Once I leave St. John's University, it is likely that I will attend the University of Cambridge and pursue an MPhil in Development Studies. While my supervisor has yet to be confirmed, for my proposed dissertation, I will examine how the lack of economic opportunity and mobility in a post-conflict society (within the context of the Lake Chad Basin Region), further exacerbates inter-community tensions and subsequently causes a recurrence of conflict. My time in GLOBE has helped me determine where I want to take my research concerning possible ways to advance economic opportunity. For both my paper for GLOBE and my research, one of the countries that I am focusing on is Nigeria (a country in the Lake Chad Basin Region). Reading about microfinance within the context of this country has been both personally pleasing and helpful.
While I can go on and on, about my time in GLOBE, by far the biggest thing I gained was the sense of family. This semester was a rough one for me. I’ve never worked with such good people trying to help great people change their communities and by doing so break societies chains and glass ceilings
By: Tyge Duffy
Last week we had a guest speaker, Evan Dittig. I was looking forward to his presentation and I wasn’t disappointed. First off, I was impressed and inspired that he took his passion in life and create his business around it. That’s really the dream for everyone, and one of the most known sayings is, “love what you do, and you’ll never work a day in your life.” He is the living embodiment of this saying. The next thing I really liked is that the action sports industry tends to have their athletes painted in a negative light, as punks (drugs, partying, illegal activities), and they are often looked down upon when compared to traditional athletes. So, it was pretty cool to see him doing such amazing and heartfelt things for humanity with his action sports company. It’s also incredible to think that just simply helping other people has made it possible for him to travel the world. He isn’t some money-hungry entrepreneur, he has a passion for what he does and wants to spread joy. With this simple goal in mind, he goes to Colorado to help the disabled, went to Cuba to donate skateboards and bring awareness to the skateboarding community there, and also went to a conference in South Africa for companies trying to share and spread skateboarding. Sure, he could have gone to all these places if he was making millions of dollars, but it’s awesome to see him stick to his core values of helping people. These are the same values that made him want to be a part of GLOBE in the first place. To see him stick to his roots and continue what GLOBE helped instill in him helped paint a picture of what I would like to be like a few years down the road.
Our reading for this week was chapter 14 of The Microfinance Handbook. Overall, it really connected back to everything that we do in GLOBE and the social advancements we are trying to help people make. The chapter was about measuring our progress in our goals, and how we do that. It was the easiest reading to date to relate to GLOBE and what we do. It also helped spark some ideas about the future of GLOBE, and different post loan survey questions we could ask which was really helpful.
Overall, these two events of Evan’s presentation and The Microfinance Handbook really wrapped up GLOBE. They made me think about the deeper lesson’s GLOBE has taught me, about truly making an impact on everyone around me for the better, especially the less fortunate. Sure, I’m not an MFI, but through self-reflection, I can still analyze my actions and see if what I am doing is really making the world a better place or not. Seeing Evan take the core value of caring for others, something that is prominent throughout GLOBE, and keep practicing it even after graduation is admirable. I know that GLOBE has had that much of an impact on me as well and that the same core value of caring for others is ingrained in me, especially after this semester.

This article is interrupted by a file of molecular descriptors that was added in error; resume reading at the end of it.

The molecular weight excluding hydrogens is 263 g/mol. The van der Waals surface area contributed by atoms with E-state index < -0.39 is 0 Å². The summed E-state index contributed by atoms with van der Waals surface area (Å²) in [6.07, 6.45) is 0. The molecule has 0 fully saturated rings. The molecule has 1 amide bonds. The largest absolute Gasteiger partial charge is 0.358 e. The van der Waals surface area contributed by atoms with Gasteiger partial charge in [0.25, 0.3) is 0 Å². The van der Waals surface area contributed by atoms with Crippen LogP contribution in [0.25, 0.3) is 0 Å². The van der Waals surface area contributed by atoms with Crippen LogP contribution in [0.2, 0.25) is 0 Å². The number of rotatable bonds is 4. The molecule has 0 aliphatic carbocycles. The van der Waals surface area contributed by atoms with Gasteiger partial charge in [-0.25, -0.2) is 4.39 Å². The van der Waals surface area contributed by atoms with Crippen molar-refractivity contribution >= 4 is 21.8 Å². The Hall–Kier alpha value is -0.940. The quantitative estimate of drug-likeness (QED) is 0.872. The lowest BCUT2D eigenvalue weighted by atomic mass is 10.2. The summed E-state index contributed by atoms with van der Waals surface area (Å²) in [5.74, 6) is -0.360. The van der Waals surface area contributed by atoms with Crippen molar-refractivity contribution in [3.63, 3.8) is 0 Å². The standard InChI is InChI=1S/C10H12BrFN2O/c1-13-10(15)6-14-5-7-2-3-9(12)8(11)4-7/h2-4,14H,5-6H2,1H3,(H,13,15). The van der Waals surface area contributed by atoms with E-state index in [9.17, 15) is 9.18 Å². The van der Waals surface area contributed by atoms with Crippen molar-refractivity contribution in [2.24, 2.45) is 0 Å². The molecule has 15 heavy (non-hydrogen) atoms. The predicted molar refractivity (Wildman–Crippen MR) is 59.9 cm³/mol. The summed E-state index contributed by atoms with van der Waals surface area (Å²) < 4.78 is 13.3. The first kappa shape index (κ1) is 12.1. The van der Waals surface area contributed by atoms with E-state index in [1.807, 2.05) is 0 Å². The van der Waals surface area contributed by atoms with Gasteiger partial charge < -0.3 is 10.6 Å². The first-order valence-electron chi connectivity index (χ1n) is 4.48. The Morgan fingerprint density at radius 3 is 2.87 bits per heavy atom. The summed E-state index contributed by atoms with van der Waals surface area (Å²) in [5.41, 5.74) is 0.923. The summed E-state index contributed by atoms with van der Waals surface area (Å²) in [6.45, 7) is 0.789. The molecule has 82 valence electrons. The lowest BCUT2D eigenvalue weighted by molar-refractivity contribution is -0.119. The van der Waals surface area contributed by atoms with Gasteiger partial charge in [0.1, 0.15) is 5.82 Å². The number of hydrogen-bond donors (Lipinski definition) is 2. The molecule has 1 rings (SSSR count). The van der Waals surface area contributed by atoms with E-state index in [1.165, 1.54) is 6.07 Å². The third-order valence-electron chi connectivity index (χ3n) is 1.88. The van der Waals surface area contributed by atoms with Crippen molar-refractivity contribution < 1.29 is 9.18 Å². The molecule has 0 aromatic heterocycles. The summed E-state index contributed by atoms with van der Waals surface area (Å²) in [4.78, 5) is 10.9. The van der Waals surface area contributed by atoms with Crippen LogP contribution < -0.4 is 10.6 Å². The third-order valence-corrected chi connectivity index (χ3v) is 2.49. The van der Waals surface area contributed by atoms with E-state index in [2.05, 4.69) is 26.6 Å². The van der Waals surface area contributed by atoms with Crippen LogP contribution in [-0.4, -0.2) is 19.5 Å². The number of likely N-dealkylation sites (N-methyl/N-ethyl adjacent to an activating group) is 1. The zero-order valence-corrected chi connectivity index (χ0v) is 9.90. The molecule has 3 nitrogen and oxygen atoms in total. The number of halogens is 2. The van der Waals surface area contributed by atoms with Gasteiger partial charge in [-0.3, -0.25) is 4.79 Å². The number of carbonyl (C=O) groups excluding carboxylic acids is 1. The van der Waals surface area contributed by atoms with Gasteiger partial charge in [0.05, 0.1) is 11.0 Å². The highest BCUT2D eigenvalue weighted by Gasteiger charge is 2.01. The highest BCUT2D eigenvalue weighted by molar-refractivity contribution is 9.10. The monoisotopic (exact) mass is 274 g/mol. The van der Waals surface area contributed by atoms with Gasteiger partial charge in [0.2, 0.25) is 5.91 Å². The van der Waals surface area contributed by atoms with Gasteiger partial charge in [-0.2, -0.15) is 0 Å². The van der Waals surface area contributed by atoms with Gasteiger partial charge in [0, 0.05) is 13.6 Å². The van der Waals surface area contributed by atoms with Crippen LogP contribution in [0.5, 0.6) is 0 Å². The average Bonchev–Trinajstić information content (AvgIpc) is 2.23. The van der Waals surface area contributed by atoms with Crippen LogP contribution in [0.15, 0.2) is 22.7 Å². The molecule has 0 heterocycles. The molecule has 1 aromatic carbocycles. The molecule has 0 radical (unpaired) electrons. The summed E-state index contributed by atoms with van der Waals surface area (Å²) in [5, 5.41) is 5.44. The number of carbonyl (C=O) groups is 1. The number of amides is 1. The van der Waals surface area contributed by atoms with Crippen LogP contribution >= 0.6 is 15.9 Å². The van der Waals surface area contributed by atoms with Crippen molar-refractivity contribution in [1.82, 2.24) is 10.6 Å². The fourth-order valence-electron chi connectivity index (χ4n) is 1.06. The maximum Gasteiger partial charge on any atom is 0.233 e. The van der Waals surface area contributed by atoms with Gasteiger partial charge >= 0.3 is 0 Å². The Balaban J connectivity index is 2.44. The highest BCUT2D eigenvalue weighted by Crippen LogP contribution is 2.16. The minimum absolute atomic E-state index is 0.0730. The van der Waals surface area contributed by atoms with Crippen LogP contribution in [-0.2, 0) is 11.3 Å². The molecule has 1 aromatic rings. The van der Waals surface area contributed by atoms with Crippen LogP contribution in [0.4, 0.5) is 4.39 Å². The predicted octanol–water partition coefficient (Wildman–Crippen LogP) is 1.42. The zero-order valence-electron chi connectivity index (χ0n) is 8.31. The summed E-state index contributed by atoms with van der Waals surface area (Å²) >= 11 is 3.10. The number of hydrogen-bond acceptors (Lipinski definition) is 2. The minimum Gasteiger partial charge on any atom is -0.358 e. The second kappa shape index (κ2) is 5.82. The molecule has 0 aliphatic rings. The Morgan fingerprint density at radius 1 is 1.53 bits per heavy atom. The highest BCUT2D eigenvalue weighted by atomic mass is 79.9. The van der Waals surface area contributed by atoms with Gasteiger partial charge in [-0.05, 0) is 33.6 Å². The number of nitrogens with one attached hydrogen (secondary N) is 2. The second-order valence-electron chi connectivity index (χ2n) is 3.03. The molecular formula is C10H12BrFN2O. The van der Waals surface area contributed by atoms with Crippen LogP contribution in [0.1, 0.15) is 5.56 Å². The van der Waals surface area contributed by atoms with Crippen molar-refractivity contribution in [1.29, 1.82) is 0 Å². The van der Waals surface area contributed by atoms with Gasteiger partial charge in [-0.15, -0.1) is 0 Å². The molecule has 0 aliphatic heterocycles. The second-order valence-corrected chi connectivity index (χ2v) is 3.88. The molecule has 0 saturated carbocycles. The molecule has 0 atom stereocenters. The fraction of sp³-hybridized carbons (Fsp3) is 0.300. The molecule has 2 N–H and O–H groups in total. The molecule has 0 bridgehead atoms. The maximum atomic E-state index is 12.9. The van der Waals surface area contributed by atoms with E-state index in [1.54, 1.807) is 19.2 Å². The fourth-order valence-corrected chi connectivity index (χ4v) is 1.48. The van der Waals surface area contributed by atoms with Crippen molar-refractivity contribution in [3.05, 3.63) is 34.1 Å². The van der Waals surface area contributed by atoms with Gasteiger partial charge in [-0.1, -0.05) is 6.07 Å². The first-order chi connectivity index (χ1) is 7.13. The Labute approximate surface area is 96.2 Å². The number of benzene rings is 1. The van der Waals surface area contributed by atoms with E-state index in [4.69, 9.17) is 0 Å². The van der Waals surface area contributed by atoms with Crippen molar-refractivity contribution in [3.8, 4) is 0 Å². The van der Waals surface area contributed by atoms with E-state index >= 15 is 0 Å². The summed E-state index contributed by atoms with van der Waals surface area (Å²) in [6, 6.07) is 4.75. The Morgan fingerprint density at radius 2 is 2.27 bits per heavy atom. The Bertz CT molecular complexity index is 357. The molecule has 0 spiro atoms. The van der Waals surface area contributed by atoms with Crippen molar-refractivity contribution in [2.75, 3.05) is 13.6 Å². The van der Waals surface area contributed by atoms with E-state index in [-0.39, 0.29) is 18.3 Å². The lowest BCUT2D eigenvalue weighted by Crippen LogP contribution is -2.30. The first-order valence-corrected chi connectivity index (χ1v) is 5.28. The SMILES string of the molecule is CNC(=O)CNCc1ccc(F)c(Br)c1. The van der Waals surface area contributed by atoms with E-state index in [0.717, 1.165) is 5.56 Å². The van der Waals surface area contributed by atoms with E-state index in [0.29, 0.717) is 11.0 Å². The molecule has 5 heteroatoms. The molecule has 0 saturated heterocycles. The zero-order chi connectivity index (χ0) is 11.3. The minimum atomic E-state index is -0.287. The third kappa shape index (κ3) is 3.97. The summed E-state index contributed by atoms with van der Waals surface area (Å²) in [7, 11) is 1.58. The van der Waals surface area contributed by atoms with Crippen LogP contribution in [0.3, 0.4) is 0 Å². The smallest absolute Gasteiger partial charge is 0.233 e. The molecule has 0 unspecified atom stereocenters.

What a semester it has been. We started off strong and ambitious, ready to learn as much about microfinance as possible and incorporate that new knowledge into our objectives for managing and improving GLOBE. We have all remained dedicated to this mission, but due to unforeseeable circumstances, morale is not as high as it was in January. This pandemic has made me extremely grateful for the time I had in the classroom with my teammates, and appreciative of the little joys of human interaction we so often take for granted. Although I am saddened by the quarantine, I have it easy compared to most. Even two of my teammates, Krist and Kyle, who are both pharmacy majors, are working in hospitals right now. I admire their ability to stay on top of schoolwork while helping those who need it most and putting themselves at risk in the process. I am extremely proud of my team, the work we have done, and how we have all grown through this class and particularly, having this class at a time like this.
Our reading for tonight’s class was about measuring impact, which has been one of our goals for the semester. We have been working on a viable and sustainable way to measure the impact of the loans we distribute and plan to implement it in the coming weeks. The reading got me thinking about the impact of this virus on people’s lives, the impact this class has had on me, and the impact of caring about our fellow human beings. It is tragic to think about all those who have lost their lives and their livelihoods to this shutdown. There is no sugarcoating it. I choose, however, to always see the positive in things. Although our world may likely never be the same, some things seem to have changed for the better. Not only is the environment benefitting from lack of human activity, but people have grown more appreciative of first responders, grocery store workers, teachers, and more. As many bad stories as there are every day, there are just as many good ones. I am hoping positive attitudes will continue beyond this pandemic and that people will start to think and act more as global citizens. Even though I already had this mindset coming into GLOBE, it has been solidified by seeing how little effort it takes to simply educate yourself on the hardships of others around the world. Whether it means working on the frontlines or simply giving your neighbor a roll of toilet paper, compassion goes a long way. We all have it inside of us, so let’s use it!